Review: Onkyo DP-S1 Rubato – Dehumanise

Disclaimer: I purchased the Onkyo DP-S1 for the purposes of this review. It’s a dual ES9018C2M DAC thing that goes for 450$ USD. You can learn all about it here: Onkyo rubato DP-S1.

Update: I’ve added links to RMAA measurements, comparisons, and added a spec list as well as a note about balanced output power. 

Relevant links:

ohm image: RMAA AK70 24-bit
ohm image: RMAA AK70 Kai (Ryuzoh mod) 24-bit
ohm image: RMAA DP-X1 24-bit
ohm image: RMAA DP-S1 24-bit

Sometime before the latest Fujiya Avic show, I had no idea that the Onkyo DP-S1 existed. I knew Onkyo. I’ve even subjected their flagship to RMAA testing. But this little one? Nothing. Not a whiff. And then I hit up e-Earphone, where in between the flagship, its Pioneer version, and in front of a row of obscure Chinese players, was the Onkyo DP-S1. I plugged in my 200GB SD card, and roamed the room while it loaded. Would it amaze the way its big brother did? Would it hiss like my Astell&Kern AK70?

That I didn’t know about the DP-S1 is a point about which my portable audio geek cred is understandably put to question. Go ahead, question me. My only defense is my online CV: writing for my once arch-rival Headfonia after absconding from TouchMyApps, both of which took and/or still take precedence over top my own site, ohm-image, which is dedicated to audio, and cameras that take great pictures of audio gear. And Ultima.

For me the portable audio game started in 2001 with the purchase of in-ear mounted microphones and a stealth microphone amp, the lump of which went with me to make amazingly crappy, but memorable concert tapes. As a 22 year old living in his parent’s home, headphones were obligatory. Good headphones came in there somewhere, probably after deciding against using MusePack to record everything lossy from my MDLP tapes. In 2004 I religified Head-fi reading. In 2006 I started posting. In 2008 I became headphoneous supremous. In 2009 I published TouchMyApps’s first headphone review. In 2010 I discovered Headfonia and began a one-sided vendetta.

It was a lost cause. I joined the enemy.

So stamp on this dude’s audio street cred if you will, but like as not, I was here before you. I’m just slow on the uptake.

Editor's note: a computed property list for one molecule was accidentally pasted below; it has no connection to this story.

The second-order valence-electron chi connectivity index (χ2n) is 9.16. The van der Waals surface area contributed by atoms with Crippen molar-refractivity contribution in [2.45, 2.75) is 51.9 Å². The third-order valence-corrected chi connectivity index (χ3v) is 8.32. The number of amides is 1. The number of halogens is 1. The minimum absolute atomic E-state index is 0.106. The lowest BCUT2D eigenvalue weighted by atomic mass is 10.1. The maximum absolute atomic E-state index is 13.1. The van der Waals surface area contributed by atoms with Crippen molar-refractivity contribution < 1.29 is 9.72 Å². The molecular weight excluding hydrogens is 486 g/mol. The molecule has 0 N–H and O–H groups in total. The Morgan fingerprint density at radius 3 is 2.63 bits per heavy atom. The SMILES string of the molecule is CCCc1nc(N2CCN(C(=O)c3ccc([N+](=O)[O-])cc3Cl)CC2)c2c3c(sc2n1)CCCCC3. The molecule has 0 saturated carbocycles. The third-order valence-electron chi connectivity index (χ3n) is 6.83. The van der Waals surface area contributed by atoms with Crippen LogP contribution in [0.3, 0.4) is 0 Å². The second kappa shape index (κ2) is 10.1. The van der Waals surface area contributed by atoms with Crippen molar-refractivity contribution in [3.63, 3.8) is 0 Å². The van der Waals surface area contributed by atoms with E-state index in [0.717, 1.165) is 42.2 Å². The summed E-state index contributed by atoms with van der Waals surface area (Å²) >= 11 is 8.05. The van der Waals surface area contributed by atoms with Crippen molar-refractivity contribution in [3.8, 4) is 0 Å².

The DP-S1’s UI, however, is not. As non-smartphone DAPs go, it is lightning fast. It is faster than my AK70, and depending on the function, dramatically snappier than the Astell&Kern AK380. But if you’ve got more than say, 50GB of music on it, scanning folders, albums, artists, and even genres, can be a bugger. And the touch screen is crap. No swiping, no multi-touch, and if you’re used to smartphones, laggy. There is no search- and even if there was, the Japanese version relies on antiquated flip-phone text input methodology. It’s a nightmare mix of amazing hardware functionality, lightning speed, and awful interface design.

Anyway, I bought this bad boy new from e-Earphone after getting dismal used sale price on a ten year-old pair of DT770s. I picked up a faux-leather case to boot. The case – let’s not mince words here – is utter crap. It folds on both ends for easy removal, but fits too tight. Sliding it out is rough. Tracking and other input icons are fuzzily labelled, and it appears to be modelled after a hospital cornered bed: all tight tucks, but none of them elegant and each an uncomfortable wedging of the layer beneath. But it protects the Onkyo DP-S1 reasonably well.

I chose the DP-S1 over the Pioneer version despite cringing at its nickname. Rubato – only a mother could love it. The few thousand ¥ between the two affords the Onkyo version with a fake leather back which keeps it from sliding off the desk, and from easily scratching. It’s not pretty, but for my uses, it is practical.